Tesla will not be shipping its electric vehicles made at Gigafactory Shanghai in China to India, the country’s Transport Minister, Nitin Gadkari, reiterated during a government conference on Tuesday.
Gadkari is only repeating what he said in late 2021 as Tesla continued to negotiate with Indian politicians on terms that would allow the electric automaker to test demand in the country before committing to build a production facility there. However, Tesla wants to test demand by importing vehicles that it builds in other countries: most likely from Gigafactory Shanghai in China or Gigafactory Berlin in Germany, which just opened in the first quarter.
India is unwilling to agree to those terms and has been trying to push for Tesla to consider committing to a new production facility in India. Tesla CEO Elon Musk said last year that it would test demand in the country through imports before committing to a facility, but Indian officials are unwilling to budge over a year after Tesla registered itself as a company with the country’s economic ministry.
Gadkari said at the conference on Tuesday, according to Reuters, “Making in China and selling here is not a good proposition.” It is essentially the same thing he said in late 2021 when he also denied any potential talks of Tesla shipping cars from China to India. “I have told Tesla that don’t sell electric cars in India, which your company has manufactured in China. You should manufacture electric cars in India and also export cars from India,” Gadkari told the Hindu Stan Times. “Whatever support you (Tesla) want, will be provided by our government.”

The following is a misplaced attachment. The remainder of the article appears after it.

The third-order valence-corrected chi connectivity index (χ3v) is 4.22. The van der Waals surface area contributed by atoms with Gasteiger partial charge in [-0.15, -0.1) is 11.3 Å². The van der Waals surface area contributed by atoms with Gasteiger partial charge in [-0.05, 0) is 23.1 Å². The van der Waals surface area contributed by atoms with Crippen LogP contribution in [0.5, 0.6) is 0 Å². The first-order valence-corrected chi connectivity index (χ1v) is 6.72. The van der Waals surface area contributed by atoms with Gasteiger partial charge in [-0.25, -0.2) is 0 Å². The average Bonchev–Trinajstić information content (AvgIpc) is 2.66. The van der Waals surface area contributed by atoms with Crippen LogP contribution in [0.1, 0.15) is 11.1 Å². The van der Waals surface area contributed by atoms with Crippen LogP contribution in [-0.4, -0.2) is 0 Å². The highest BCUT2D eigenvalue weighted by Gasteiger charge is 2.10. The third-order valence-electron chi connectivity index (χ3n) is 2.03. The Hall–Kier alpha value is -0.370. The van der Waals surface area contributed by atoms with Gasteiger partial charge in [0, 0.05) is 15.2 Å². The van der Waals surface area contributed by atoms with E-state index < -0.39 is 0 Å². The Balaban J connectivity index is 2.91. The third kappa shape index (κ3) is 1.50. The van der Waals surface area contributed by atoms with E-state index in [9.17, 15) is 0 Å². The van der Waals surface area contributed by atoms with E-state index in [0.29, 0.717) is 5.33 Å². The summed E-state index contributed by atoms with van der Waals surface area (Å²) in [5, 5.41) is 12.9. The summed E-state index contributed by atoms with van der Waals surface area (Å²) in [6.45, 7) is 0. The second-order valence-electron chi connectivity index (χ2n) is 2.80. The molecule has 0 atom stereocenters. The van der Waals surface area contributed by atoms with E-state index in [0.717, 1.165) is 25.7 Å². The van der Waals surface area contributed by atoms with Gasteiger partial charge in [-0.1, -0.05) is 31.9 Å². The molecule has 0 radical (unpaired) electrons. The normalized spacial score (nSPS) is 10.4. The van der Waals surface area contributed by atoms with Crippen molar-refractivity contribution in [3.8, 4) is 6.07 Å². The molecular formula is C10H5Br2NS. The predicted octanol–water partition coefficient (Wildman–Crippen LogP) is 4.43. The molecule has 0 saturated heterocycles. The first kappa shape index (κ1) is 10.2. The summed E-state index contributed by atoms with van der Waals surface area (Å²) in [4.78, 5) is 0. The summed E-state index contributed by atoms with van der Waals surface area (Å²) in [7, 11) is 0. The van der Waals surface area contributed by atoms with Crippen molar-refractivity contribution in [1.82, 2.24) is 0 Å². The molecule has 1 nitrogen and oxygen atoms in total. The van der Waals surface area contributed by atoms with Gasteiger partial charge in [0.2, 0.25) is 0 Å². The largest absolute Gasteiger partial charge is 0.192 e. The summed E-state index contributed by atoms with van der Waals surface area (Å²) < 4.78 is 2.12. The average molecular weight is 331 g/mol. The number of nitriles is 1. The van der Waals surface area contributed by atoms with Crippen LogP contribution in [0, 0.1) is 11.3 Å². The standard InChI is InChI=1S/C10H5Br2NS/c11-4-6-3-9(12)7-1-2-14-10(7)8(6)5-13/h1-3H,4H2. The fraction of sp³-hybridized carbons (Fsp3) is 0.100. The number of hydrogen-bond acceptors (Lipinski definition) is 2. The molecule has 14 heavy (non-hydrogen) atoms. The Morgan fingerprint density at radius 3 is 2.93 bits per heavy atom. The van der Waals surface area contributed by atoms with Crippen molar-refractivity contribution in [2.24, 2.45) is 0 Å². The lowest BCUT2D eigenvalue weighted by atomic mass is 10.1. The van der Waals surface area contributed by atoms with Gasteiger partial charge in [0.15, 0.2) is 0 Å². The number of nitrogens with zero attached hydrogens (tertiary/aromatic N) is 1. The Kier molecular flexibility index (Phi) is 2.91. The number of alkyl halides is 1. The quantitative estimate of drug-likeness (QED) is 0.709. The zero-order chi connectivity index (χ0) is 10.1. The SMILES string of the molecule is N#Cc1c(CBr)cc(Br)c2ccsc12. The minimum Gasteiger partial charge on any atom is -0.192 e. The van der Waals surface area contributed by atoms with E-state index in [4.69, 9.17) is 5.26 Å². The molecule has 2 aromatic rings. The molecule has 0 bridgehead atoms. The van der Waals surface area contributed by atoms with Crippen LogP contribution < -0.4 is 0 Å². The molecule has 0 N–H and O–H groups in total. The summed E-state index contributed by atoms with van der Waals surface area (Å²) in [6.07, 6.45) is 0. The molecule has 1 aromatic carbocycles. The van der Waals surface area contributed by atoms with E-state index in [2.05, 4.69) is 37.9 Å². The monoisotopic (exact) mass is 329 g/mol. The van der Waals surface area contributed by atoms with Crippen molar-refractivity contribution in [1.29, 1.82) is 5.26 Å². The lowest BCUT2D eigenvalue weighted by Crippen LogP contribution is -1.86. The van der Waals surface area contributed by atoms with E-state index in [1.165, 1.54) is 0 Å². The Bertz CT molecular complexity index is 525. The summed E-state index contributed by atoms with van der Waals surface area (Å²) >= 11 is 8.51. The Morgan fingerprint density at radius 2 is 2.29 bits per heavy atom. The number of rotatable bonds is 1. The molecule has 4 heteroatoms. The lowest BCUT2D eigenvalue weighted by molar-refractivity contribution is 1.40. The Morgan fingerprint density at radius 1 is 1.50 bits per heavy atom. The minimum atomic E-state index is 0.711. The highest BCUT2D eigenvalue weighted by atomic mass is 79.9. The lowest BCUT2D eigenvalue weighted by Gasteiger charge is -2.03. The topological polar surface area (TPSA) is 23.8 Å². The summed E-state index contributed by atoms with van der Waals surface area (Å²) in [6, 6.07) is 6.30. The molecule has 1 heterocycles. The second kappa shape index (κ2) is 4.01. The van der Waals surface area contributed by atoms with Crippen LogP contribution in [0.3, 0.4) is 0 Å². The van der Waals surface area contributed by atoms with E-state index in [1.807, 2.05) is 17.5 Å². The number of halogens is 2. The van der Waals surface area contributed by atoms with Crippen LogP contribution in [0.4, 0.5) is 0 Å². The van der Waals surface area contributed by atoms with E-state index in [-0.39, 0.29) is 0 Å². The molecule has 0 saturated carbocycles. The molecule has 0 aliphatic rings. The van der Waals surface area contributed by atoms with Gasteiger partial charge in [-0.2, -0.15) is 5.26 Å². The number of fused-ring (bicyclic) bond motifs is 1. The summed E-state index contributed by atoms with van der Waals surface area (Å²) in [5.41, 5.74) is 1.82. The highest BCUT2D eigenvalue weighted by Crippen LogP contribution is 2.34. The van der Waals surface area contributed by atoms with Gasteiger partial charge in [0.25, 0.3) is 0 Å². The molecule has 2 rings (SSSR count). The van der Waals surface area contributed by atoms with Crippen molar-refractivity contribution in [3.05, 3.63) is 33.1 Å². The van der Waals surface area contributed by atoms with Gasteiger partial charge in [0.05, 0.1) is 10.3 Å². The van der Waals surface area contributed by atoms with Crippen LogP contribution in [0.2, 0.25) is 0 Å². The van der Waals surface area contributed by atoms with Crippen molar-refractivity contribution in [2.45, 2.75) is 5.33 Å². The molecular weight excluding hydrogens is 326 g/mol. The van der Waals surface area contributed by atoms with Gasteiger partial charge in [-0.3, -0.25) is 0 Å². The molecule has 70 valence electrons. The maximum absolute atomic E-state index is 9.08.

While Tesla and India have worked diligently to reach a deal that would allow the automaker to test demand through imports and India to have a firm commitment from Tesla to build a production facility there, relatively no progress has been made. India has a primary focus on boosting local manufacturing as a part of Prime Minister Narendra Nodi’s “Make in India” campaign, which was launched nearly eight years ago.
We reported in January that, although the Make In India program has been in effect for several years, it has not been overly successful. Within the first five years of the initiative, India’s manufacturing GDP was the lowest it had been in twenty years. It dropped 1.2% in the first five years following the launch of Make In India, although the growth rate of manufacturing globally increased 6.9% from 2014-15 to 2019-20. $27 billion has been set aside by India to make this program successful, and although Tesla’s vehicles have been the best-selling EVs globally, it is a massive gamble to think it would unequivocally be an identical situation in India just because the cars sell well elsewhere.
What the future holds for the Tesla-India partnership is up in the air. It seems that, until one side is willing to budge from their needs in the deal, talks will not advance. India has set aside too much money and too much time to increase domestic manufacturing efforts, and Tesla’s potential India Gigafactory will cost billions of dollars to build and billions more to operate, which is too much of a financial liability for the company to assume.
I’d love to hear from you! If you have any comments, concerns, or questions, please email me at firstname.lastname@example.org. You can also reach me on Twitter @KlenderJoey, or if you have news tips, you can email us at email@example.com.